Regardless of their methods, bad bosses cause irrevocable damage to their companies and employees by hindering performance and creating unnecessary stress.
The stress your boss causes is bad for your health.
He is constantly inviting you to hang out outside of work and engages in unnecessary office gossip.
He uses his influence to make friends at the expense of his work.
Gallup research found that 60% of government workers are miserable because of bad bosses.
In another study 69% of US workers compared bosses with too much power to toddlers with too much power. Significant percentages of US workers describe their bosses as follows: Most bosses aren’t surprised by these statistics.
A DDI study found that 64% of managers admit that they need to work on their management skills.
When asked where they should focus their efforts, managers overwhelmingly say, “Bringing in the numbers”; yet, they are most often fired for poor people skills.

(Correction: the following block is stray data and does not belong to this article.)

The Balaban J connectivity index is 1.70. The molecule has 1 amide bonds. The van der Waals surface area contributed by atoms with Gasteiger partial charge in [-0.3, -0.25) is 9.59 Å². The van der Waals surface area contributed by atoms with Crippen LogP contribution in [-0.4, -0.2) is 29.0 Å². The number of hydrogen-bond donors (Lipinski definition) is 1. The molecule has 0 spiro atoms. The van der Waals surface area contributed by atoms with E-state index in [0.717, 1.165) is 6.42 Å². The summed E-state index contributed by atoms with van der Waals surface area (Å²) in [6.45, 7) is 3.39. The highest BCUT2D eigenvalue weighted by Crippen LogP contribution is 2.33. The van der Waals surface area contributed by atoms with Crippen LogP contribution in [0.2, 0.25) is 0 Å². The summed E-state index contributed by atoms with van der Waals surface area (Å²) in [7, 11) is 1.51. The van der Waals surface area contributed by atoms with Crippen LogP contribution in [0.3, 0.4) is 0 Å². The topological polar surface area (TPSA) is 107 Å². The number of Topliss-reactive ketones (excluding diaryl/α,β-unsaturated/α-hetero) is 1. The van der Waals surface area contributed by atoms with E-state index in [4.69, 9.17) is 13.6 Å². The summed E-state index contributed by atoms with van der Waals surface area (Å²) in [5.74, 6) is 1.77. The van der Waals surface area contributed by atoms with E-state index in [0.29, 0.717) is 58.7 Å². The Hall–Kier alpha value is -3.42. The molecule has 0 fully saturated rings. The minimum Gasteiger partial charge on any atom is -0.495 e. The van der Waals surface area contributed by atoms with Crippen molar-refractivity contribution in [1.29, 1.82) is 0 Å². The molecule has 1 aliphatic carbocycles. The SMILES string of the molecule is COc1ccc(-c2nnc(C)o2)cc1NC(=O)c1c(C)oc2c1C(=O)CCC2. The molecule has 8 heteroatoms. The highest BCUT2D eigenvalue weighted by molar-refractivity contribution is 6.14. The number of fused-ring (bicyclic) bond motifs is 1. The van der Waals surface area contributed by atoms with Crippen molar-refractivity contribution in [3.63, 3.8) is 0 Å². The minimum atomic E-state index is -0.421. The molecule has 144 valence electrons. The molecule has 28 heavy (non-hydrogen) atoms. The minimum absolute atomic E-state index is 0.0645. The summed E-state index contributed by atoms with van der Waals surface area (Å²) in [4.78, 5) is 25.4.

The Inappropriate Buddy This is the boss who’s too friendly, and not in the fun, team-building sort of way.
Another common problem we have seen are bosses denying a request for union representation by claiming that a meeting will not result in discipline.
According to a 2004 decision by the California Public Employment Relations Board (PERB Decision No.
rights” entitle union-represented employees to request the presence of a Union Steward during any interview that an employee reasonably believes could lead to discipline. Usually, your boss will not tell you about these rights.
Supreme Court case, , which the California Supreme Court has extended to public employees.
While the best option when you have a bad boss is to seek other employment, this isn’t always possible.